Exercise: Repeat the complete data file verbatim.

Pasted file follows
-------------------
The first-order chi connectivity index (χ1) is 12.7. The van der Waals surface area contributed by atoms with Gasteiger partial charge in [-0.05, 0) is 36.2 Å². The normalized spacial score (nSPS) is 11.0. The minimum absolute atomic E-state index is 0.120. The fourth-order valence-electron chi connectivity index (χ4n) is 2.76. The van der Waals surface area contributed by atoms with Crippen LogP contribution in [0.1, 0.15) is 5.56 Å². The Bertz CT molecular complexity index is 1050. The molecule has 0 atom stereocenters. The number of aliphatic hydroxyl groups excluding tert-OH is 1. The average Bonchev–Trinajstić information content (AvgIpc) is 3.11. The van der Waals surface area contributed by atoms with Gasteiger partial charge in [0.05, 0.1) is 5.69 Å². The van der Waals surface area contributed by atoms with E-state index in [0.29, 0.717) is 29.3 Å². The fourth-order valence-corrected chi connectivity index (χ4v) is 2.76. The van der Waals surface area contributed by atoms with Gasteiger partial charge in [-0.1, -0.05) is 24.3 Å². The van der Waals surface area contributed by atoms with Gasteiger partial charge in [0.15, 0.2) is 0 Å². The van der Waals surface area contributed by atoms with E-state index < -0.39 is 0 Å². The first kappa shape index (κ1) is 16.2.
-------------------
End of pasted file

The first-order chi connectivity index (χ1) is 12.7. The van der Waals surface area contributed by atoms with Gasteiger partial charge in [-0.05, 0) is 36.2 Å². The normalized spacial score (nSPS) is 11.0. The minimum absolute atomic E-state index is 0.120. The fourth-order valence-electron chi connectivity index (χ4n) is 2.76. The van der Waals surface area contributed by atoms with Crippen LogP contribution in [0.1, 0.15) is 5.56 Å². The Bertz CT molecular complexity index is 1050. The molecule has 0 atom stereocenters. The number of aliphatic hydroxyl groups excluding tert-OH is 1. The average Bonchev–Trinajstić information content (AvgIpc) is 3.11. The van der Waals surface area contributed by atoms with Gasteiger partial charge in [0.05, 0.1) is 5.69 Å². The van der Waals surface area contributed by atoms with E-state index in [0.29, 0.717) is 29.3 Å². The fourth-order valence-corrected chi connectivity index (χ4v) is 2.76. The van der Waals surface area contributed by atoms with Gasteiger partial charge in [-0.1, -0.05) is 24.3 Å². The van der Waals surface area contributed by atoms with Gasteiger partial charge in [0.15, 0.2) is 0 Å². The van der Waals surface area contributed by atoms with E-state index < -0.39 is 0 Å². The first kappa shape index (κ1) is 16.2.